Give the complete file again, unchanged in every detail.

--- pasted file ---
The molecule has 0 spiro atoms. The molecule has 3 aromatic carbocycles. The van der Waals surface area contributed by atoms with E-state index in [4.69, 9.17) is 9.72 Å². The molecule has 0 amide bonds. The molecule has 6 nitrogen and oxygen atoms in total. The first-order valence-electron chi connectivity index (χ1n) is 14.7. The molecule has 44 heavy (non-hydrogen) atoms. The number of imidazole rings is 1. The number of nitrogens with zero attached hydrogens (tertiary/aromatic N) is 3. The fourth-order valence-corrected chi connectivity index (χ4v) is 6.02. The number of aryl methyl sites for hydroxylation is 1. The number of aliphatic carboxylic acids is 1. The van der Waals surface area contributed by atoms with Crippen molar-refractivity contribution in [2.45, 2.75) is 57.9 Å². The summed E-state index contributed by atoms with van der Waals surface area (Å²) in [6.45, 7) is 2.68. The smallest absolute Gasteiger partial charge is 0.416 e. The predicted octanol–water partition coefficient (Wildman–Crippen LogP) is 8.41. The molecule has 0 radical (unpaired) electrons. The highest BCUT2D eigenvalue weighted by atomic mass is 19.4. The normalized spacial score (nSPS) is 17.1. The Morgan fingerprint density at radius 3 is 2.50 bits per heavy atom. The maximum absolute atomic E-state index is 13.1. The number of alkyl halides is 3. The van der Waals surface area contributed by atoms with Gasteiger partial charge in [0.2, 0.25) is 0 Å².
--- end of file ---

The molecule has 0 spiro atoms. The molecule has 3 aromatic carbocycles. The van der Waals surface area contributed by atoms with E-state index in [4.69, 9.17) is 9.72 Å². The molecule has 0 amide bonds. The molecule has 6 nitrogen and oxygen atoms in total. The first-order valence-electron chi connectivity index (χ1n) is 14.7. The molecule has 44 heavy (non-hydrogen) atoms. The number of imidazole rings is 1. The number of nitrogens with zero attached hydrogens (tertiary/aromatic N) is 3. The fourth-order valence-corrected chi connectivity index (χ4v) is 6.02. The number of aryl methyl sites for hydroxylation is 1. The number of aliphatic carboxylic acids is 1. The van der Waals surface area contributed by atoms with Crippen molar-refractivity contribution in [2.45, 2.75) is 57.9 Å². The summed E-state index contributed by atoms with van der Waals surface area (Å²) in [6.45, 7) is 2.68. The smallest absolute Gasteiger partial charge is 0.416 e. The predicted octanol–water partition coefficient (Wildman–Crippen LogP) is 8.41. The molecule has 0 radical (unpaired) electrons. The highest BCUT2D eigenvalue weighted by atomic mass is 19.4. The normalized spacial score (nSPS) is 17.1. The Morgan fingerprint density at radius 3 is 2.50 bits per heavy atom. The maximum absolute atomic E-state index is 13.1. The number of alkyl halides is 3. The van der Waals surface area contributed by atoms with Gasteiger partial charge in [0.2, 0.25) is 0 Å².